Rated 5 out of 5 by from Difficult material but 100% amazing Picking a book for my book club is serious business. The way our group works, we have one opportunity to pick and host per year and so you don’t want to choose a dud. The women in our group our merciless [cough] The White Iris [/cough] and it sucks to be on the receiving end of a book choice gone bad. Usually I spend a lot of time choosing my book. This year I thought I would choose something from my own massive tbr pile, but the problem was that every book I selected from my shelf was unavailable at local stores. In the end, I headed over to Indigo to peruse the shelves. The only criteria at that point was that there were enough copies on the shelf for the members of my club. In the end, I chose a book I’d never heard of but which was plastered with accolades and a bright red sticker proclaiming that it had been longlisted for the Giller in 2012. Feeling confident of its pedigree, I brought home Lauren B. Davis’s novel Our Daily Bread. Davis’s novel owes some of its gripping story to the real-life Golers from South Mountain, Nova Scotia. But Davis is quick to point out that Our Daily Bread is not ABOUT the Golers. While it’s true that Davis’s fictional Erskine family shares some similarities with the real-life family, that is only one small part of this mesmerizing and beautifully-written tale. Albert Erskine is not like the rest of his violent, drug and alcohol addicted, sexually deviant family. He has already separated himself from the pack by building himself a small shack away from the main buildings on his family’s “compound” on North Mountain. His uncle Lloyd comments on Albert’s ‘otherness’ by saying: “You don’t act like the family at all now, do you? Don’t come visiting. Live in your little shack. Course maybe you have your own parties. That it? You have kids come to see you?” It’s near impossible to trace the branches of Albert’s family tree. Suffice it to say, there are a lot of younger kids with questionable DNA and Albert regards them with a mixture of annoyance and helplessness. When ten-year-old Toots stops by his shack looking for food, Albert ponders the sticky question: “What would she be like, if she’d been raised in some other place?” Albert often wonders how he might be different if his circumstances had been different. It’s a painful road for both Albert and the reader to travel. Down in Gideon is another family with their own struggles: Tom and Patty Evans and their children Ivy and Bobby. Tom is a good man. He grew up in Gideon and is well-liked and well-known. His wife, Patty, is another story. For starters, she’s from away. And although Tom seems desperately in love with her, she seems detached and unhappy. No matter what Tom does, it’s not good enough. As the tension in the household escalates, Ivy and Bobby seek shelter elsewhere. For Ivy, it is with the benign widow Dorothy Carlisle; Bobby’s new friend and confidant turns out to be Albert Erskine. The intersection of these lives makes up the bulk of the narrative of Our Daily Bread. I am guessing that some of the women in my group will have difficulty with the graphic (but never, imo, gratuitous) nature of the subject matter. As a mother, it’s certainly upsetting to see children in peril. The interesting thing about this book is that peril means different things to different people. Is Ivy’s falling-apart life any less horrible because she has a warm bed to sleep in? The impact Bobby and Albert have on each other’s lives is astounding and heart-breaking, too. Bobby is filled with a fifteen year old’s rage and angst and it isn’t until the novel’s powerful climax that he understands the value of his father’s love. It truly is the mark of a great novel when you can empathize with so many of the characters. I loved Ivy’s resolute determination and Albert’s jaded hope and Dorothy’s refusal to bend to the will of small-town politics. And I loved Tom. A lot. As he copes with his unraveling marriage, as he asked himself the question, “How can I ever trust myself again?” I just saw so much of myself in him. But, ultimately, it all comes back to Albert. I so desperately wanted him to get in his truck and just go. I will be thinking about him for a long time. Our Daily Bread isn’t ‘light’ reading, but this is a book that will stay with you long after the final page is turned. As expected, our discussion of this book was lively and we were SO excited to be able to Tweet with Ms. Davis about her book. You can read some of that conversation at the bootom of my review here: http://theludicreader.wordpress.com/2013/02/27/our-daily-bread-laurenbdavis/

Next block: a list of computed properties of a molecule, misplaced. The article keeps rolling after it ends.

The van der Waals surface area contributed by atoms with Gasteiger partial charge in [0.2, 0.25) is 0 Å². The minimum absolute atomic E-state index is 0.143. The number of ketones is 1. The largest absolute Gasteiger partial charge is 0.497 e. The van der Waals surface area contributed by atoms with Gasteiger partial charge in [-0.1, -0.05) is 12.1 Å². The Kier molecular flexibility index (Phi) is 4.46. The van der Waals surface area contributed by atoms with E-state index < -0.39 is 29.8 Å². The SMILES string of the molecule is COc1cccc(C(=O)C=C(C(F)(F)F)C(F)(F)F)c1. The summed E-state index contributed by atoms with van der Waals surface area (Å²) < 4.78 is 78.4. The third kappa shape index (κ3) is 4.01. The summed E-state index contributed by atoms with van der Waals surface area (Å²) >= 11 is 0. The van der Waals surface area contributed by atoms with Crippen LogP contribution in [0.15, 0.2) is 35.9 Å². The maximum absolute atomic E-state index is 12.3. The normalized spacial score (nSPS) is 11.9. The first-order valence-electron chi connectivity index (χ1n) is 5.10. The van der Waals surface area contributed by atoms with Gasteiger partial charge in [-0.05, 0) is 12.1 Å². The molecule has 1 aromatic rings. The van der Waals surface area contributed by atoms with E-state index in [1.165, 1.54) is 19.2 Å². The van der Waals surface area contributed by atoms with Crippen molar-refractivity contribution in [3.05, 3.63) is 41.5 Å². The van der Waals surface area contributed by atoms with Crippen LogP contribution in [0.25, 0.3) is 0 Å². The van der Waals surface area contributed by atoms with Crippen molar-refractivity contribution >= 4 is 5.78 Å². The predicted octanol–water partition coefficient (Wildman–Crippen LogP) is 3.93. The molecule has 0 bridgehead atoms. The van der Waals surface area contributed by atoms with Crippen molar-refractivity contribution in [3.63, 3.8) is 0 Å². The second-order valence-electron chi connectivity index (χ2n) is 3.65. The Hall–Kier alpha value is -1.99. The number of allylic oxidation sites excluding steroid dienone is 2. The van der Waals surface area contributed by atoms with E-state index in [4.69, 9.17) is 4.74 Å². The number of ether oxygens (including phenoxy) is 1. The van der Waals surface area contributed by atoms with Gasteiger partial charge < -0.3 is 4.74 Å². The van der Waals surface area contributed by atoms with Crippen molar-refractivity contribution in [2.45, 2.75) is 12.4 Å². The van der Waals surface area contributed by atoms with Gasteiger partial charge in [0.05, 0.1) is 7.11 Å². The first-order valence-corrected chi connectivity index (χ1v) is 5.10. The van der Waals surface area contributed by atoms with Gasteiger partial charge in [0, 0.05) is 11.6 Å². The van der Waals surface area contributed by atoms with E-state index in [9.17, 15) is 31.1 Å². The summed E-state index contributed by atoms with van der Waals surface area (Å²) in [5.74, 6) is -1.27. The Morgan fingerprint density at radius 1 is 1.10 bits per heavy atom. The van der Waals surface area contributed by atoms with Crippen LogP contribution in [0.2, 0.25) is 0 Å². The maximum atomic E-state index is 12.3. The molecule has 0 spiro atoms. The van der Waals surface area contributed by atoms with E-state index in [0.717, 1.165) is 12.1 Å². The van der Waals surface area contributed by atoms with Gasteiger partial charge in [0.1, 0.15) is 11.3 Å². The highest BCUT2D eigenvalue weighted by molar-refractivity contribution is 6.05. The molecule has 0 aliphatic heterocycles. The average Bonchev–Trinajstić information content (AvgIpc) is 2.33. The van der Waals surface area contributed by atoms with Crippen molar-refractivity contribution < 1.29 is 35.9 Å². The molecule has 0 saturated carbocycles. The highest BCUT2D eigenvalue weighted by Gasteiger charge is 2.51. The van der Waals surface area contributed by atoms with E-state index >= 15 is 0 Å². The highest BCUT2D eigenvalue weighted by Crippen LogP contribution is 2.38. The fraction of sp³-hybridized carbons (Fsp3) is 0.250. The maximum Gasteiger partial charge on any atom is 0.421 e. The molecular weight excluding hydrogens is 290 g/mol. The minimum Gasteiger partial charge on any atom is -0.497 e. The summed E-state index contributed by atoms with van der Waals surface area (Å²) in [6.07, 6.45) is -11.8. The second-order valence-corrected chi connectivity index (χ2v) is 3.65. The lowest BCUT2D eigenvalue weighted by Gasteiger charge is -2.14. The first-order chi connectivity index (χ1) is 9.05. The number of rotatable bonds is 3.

Date published: 2013-02-27